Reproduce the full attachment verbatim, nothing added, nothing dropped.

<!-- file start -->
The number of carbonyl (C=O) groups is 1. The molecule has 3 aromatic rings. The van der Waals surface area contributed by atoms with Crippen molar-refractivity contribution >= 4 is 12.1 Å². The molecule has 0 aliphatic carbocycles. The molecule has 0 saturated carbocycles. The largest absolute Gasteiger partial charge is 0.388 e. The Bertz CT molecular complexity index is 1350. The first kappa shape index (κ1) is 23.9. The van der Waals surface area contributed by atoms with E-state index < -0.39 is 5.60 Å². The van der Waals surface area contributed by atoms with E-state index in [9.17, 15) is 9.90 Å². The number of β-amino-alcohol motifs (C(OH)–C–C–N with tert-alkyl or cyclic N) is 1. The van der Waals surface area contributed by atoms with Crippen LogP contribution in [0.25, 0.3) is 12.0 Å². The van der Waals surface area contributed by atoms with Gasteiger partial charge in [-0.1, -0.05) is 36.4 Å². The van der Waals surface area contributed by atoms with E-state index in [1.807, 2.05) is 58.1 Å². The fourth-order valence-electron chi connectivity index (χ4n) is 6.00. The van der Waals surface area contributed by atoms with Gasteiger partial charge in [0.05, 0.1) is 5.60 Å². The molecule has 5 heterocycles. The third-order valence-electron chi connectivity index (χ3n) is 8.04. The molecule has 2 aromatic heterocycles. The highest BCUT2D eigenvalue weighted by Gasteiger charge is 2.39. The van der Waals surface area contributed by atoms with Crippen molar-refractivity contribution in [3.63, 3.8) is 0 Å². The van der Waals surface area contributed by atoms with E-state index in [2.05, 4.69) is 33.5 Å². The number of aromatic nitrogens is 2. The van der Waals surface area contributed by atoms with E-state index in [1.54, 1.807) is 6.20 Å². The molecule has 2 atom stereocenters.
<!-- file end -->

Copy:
The number of carbonyl (C=O) groups is 1. The molecule has 3 aromatic rings. The van der Waals surface area contributed by atoms with Crippen molar-refractivity contribution >= 4 is 12.1 Å². The molecule has 0 aliphatic carbocycles. The molecule has 0 saturated carbocycles. The largest absolute Gasteiger partial charge is 0.388 e. The Bertz CT molecular complexity index is 1350. The first kappa shape index (κ1) is 23.9. The van der Waals surface area contributed by atoms with E-state index < -0.39 is 5.60 Å². The van der Waals surface area contributed by atoms with E-state index in [9.17, 15) is 9.90 Å². The number of β-amino-alcohol motifs (C(OH)–C–C–N with tert-alkyl or cyclic N) is 1. The van der Waals surface area contributed by atoms with Crippen LogP contribution in [0.25, 0.3) is 12.0 Å². The van der Waals surface area contributed by atoms with Gasteiger partial charge in [-0.1, -0.05) is 36.4 Å². The van der Waals surface area contributed by atoms with E-state index in [1.807, 2.05) is 58.1 Å². The fourth-order valence-electron chi connectivity index (χ4n) is 6.00. The van der Waals surface area contributed by atoms with Gasteiger partial charge in [0.05, 0.1) is 5.60 Å². The molecule has 5 heterocycles. The third-order valence-electron chi connectivity index (χ3n) is 8.04. The molecule has 2 aromatic heterocycles. The highest BCUT2D eigenvalue weighted by Gasteiger charge is 2.39. The van der Waals surface area contributed by atoms with Crippen molar-refractivity contribution in [3.63, 3.8) is 0 Å². The van der Waals surface area contributed by atoms with E-state index in [2.05, 4.69) is 33.5 Å². The number of aromatic nitrogens is 2. The van der Waals surface area contributed by atoms with E-state index in [1.54, 1.807) is 6.20 Å². The molecule has 2 atom stereocenters.